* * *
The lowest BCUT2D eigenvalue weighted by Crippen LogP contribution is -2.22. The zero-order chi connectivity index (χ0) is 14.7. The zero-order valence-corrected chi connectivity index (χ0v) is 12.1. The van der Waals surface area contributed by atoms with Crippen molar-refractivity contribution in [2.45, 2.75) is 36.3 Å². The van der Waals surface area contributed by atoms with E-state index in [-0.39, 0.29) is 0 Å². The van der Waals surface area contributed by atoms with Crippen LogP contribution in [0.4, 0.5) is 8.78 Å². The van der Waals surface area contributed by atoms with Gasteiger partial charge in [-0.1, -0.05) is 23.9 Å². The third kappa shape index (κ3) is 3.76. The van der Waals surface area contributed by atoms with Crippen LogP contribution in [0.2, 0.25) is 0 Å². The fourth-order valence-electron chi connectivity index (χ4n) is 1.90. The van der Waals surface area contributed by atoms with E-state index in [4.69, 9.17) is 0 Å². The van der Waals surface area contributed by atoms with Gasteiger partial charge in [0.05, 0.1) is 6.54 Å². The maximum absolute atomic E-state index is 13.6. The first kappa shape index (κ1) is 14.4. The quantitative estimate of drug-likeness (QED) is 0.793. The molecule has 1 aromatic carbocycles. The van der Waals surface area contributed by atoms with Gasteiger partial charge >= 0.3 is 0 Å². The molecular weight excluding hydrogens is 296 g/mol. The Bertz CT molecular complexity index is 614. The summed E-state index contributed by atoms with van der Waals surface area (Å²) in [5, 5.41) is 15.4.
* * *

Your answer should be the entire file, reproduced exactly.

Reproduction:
The lowest BCUT2D eigenvalue weighted by Crippen LogP contribution is -2.22. The zero-order chi connectivity index (χ0) is 14.7. The zero-order valence-corrected chi connectivity index (χ0v) is 12.1. The van der Waals surface area contributed by atoms with Crippen molar-refractivity contribution in [2.45, 2.75) is 36.3 Å². The van der Waals surface area contributed by atoms with E-state index in [-0.39, 0.29) is 0 Å². The van der Waals surface area contributed by atoms with Crippen LogP contribution in [0.4, 0.5) is 8.78 Å². The van der Waals surface area contributed by atoms with Gasteiger partial charge in [-0.1, -0.05) is 23.9 Å². The third kappa shape index (κ3) is 3.76. The van der Waals surface area contributed by atoms with Crippen LogP contribution in [0.2, 0.25) is 0 Å². The fourth-order valence-electron chi connectivity index (χ4n) is 1.90. The van der Waals surface area contributed by atoms with E-state index in [4.69, 9.17) is 0 Å². The van der Waals surface area contributed by atoms with Gasteiger partial charge in [0.05, 0.1) is 6.54 Å². The maximum absolute atomic E-state index is 13.6. The first kappa shape index (κ1) is 14.4. The quantitative estimate of drug-likeness (QED) is 0.793. The molecule has 1 aromatic carbocycles. The van der Waals surface area contributed by atoms with Gasteiger partial charge >= 0.3 is 0 Å². The molecular weight excluding hydrogens is 296 g/mol. The Bertz CT molecular complexity index is 614. The summed E-state index contributed by atoms with van der Waals surface area (Å²) in [5, 5.41) is 15.4.